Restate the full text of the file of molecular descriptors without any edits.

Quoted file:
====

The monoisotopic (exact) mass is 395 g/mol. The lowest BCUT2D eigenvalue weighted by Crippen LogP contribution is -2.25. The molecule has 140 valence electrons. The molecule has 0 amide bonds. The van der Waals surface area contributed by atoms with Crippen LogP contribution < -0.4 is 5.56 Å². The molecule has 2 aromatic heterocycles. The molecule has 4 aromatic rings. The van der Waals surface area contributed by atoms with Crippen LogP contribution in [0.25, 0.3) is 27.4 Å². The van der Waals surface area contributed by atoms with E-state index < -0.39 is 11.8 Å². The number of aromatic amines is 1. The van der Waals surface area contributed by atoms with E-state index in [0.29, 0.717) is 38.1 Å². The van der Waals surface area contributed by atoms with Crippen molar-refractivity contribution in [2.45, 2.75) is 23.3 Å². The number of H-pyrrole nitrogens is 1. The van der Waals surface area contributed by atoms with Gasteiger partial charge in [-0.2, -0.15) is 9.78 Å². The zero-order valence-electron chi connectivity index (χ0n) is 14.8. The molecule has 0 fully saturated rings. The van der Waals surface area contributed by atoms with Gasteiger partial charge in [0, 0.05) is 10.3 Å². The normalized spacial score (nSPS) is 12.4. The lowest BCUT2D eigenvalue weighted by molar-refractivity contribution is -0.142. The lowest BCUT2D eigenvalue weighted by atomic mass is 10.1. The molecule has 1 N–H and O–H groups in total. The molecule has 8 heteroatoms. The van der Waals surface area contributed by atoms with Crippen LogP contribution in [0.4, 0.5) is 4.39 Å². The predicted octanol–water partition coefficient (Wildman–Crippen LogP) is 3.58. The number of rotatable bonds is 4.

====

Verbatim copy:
The monoisotopic (exact) mass is 395 g/mol. The lowest BCUT2D eigenvalue weighted by Crippen LogP contribution is -2.25. The molecule has 140 valence electrons. The molecule has 0 amide bonds. The van der Waals surface area contributed by atoms with Crippen LogP contribution < -0.4 is 5.56 Å². The molecule has 2 aromatic heterocycles. The molecule has 4 aromatic rings. The van der Waals surface area contributed by atoms with Crippen LogP contribution in [0.25, 0.3) is 27.4 Å². The van der Waals surface area contributed by atoms with E-state index < -0.39 is 11.8 Å². The number of aromatic amines is 1. The van der Waals surface area contributed by atoms with E-state index in [0.29, 0.717) is 38.1 Å². The van der Waals surface area contributed by atoms with Crippen molar-refractivity contribution in [2.45, 2.75) is 23.3 Å². The number of H-pyrrole nitrogens is 1. The van der Waals surface area contributed by atoms with Gasteiger partial charge in [-0.2, -0.15) is 9.78 Å². The zero-order valence-electron chi connectivity index (χ0n) is 14.8. The molecule has 0 fully saturated rings. The van der Waals surface area contributed by atoms with Gasteiger partial charge in [0, 0.05) is 10.3 Å². The normalized spacial score (nSPS) is 12.4. The lowest BCUT2D eigenvalue weighted by molar-refractivity contribution is -0.142. The lowest BCUT2D eigenvalue weighted by atomic mass is 10.1. The molecule has 1 N–H and O–H groups in total. The molecule has 8 heteroatoms. The van der Waals surface area contributed by atoms with Crippen LogP contribution in [0.4, 0.5) is 4.39 Å². The predicted octanol–water partition coefficient (Wildman–Crippen LogP) is 3.58. The number of rotatable bonds is 4.